Ever feel like a complete dummy when it comes to bras? Well, don't worry you're not alone.
There's comes a time for most of us, with so many sizes, shapes and styles, all promising different things and using language that seems purposefully obtuse, and it soon becomes hard to care.
But take heart, I'm going to share my top tips with you so that you'll soon be feeling like a bra expert.
1. You are a specific bra size. Truth or Myth?
If you already had a sneaky feeling that there was something strange going on in the world of bra sizing, you'd be right. The truth is there is no universal calibration of bra sizes, and even the same bra size will differ in proportions even across the same brand.
Don't let fierce assistants with tape measures make you believe any differently, usually the only way to guarantee a great fit is by trying on at least a couple of sizes.
Here's how that works - firstly band size.
Generally, this *is* a thing you can do with a tape measure. Wrap the measure around your underbust and read off the measurement. In the UK and US, you then add on 4" to get the actual band size. This piece of confusion comes from way back when bras were not made of stretchy fabric and you need to cut the bra large enough to accommodate your rib cage as you breathe. So, girls with a 32" underbust are generally in a 36" bra, but it's worth trying a 34 occasionally.
I've noticed though that girls with larger band sizes, 40+ are often more comfortable with much tighter bands, so sometimes a 40" measurement will equal a 40" bra. Remember - there are no real hard and fast rules here, we're after support, comfort and confidence.
Then we need to add cup size into the mix, and this is where things generally get complex.
First thing to remember, we're trying to estimate volume with a tape measure, so chances are you won't be one fixed cup size. But as a guide you subtract your underbust measurement from your fullest boob. The difference between the two numbers determines your cup size:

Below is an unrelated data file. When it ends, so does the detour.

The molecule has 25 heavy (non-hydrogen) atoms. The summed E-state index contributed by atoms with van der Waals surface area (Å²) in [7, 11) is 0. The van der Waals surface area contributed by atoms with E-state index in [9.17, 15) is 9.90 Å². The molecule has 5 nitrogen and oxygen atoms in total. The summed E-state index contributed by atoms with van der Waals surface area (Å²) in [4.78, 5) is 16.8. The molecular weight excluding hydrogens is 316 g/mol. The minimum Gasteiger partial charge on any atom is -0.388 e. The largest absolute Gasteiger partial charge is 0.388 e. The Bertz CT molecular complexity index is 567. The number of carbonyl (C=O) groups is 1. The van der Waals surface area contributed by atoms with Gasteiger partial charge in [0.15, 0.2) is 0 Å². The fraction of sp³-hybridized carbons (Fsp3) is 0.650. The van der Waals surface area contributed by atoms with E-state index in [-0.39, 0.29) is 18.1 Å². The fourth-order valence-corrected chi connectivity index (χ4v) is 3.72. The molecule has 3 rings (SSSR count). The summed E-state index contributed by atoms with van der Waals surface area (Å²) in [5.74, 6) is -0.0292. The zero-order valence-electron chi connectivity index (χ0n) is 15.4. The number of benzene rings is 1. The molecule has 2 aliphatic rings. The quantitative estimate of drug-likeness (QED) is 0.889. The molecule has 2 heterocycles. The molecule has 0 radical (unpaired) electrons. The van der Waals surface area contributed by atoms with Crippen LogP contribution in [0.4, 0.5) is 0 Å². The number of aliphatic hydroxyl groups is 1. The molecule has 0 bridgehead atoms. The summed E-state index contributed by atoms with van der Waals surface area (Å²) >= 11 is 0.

Cup size is proportional to band size, you always need the two together. 32D is much smaller than 38D.
As a rough guide a 32D = 34C = 36B, in other words for a specific volume, if you go up a band size, you can go down a cup size to get a very similar fit, so if you find a bra that's close to a perfect fit but not quite there, try a different size. It might provide just enough variation to correct the slight differences between manufacturers.
*You are a specific bra size* MYTH BUSTED! You can be two or three different sizes at the same time.
3. Certain bra shapes only fit certain boob shapes. Truth or Myth?
Wow. There's now a whole system of boob classification going on out there, with boobs divided into four, six, and even eight different categories. I'm undecided on this one, over my 15 years of bra fitting, I've seen lots of different size boobs in the same style bra, and really, boobs that may look very different au natural, will usually look pretty similar in the same style bra. So be confident and try whatever style takes your fancy. Bear in mind that the more structure in the bra, underwire, padding, contouring etc. the more support your boobs will get, the more they will change shape. Whereas bras with very little structure like a teeny triangle bikini bra have less effect on shape, but who cares! We are the shape we are, there is no one right or wrong shape, so it follows there can be no right or wrong style to suit you.
*Certain bra shapes only fit certain boob shapes* MYTH BUSTED! Wear what you fancy.
3. So what do these different bra terms all mean?
Underwired and non wired. Self explanatory really, underwires give a tremendous amount of shape support to your boobs.
Here are two unpadded leather bras, Lisa with an underwire, Raphaela without. Same 36C boobs in each, but they look completely different in these styles. You can see clearly how the underwire scoops the boob into the cup.
Balcony and Balconette: Similar but not quite the same. Both sit on a band that goes right around the body, and both styles cup the boob from underneath giving you two round orbs of delight. Balconette styles go more or less straight across at the top with wide set straps, whilst balcony dips down in the middle and up at the sides. They can be unpadded like the Lisa we've just looked at, padded like our best selling Miranda balconette, or two cup sizes larger like our Super Boost Miranda Balcony.
Lastly the Plunge Push Ups.
Plunge bras don't sit on a supporting band like the balconies, instead they have two wings which join at the back and a tiny bridge at the front. Very low cut at the front with wide set straps. They have different wire shape to the balconies and push your boobs together at the centre as well as up, giving defined cleavage. Usually padded, like our Kiss Kiss plunge, but can also be superboosted like our Kiss Kiss Superboost.
Hopefully you're now fully armed with knowledge, but if there's anything you're still unclear about, drop me a line - I never get bored of talking about bras, I'm passionate about them and love to share.
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To find your regular glove size, take the measurement around your palm, glove sizing is still done in inches, so you'll need to convert if necessary - 2.54cm = 1 inch.
Our gloves are on the tight side, so you may want to round up or down according to how you like them to fit, a good regular fit by sizing up, a super tight fit by sizing down.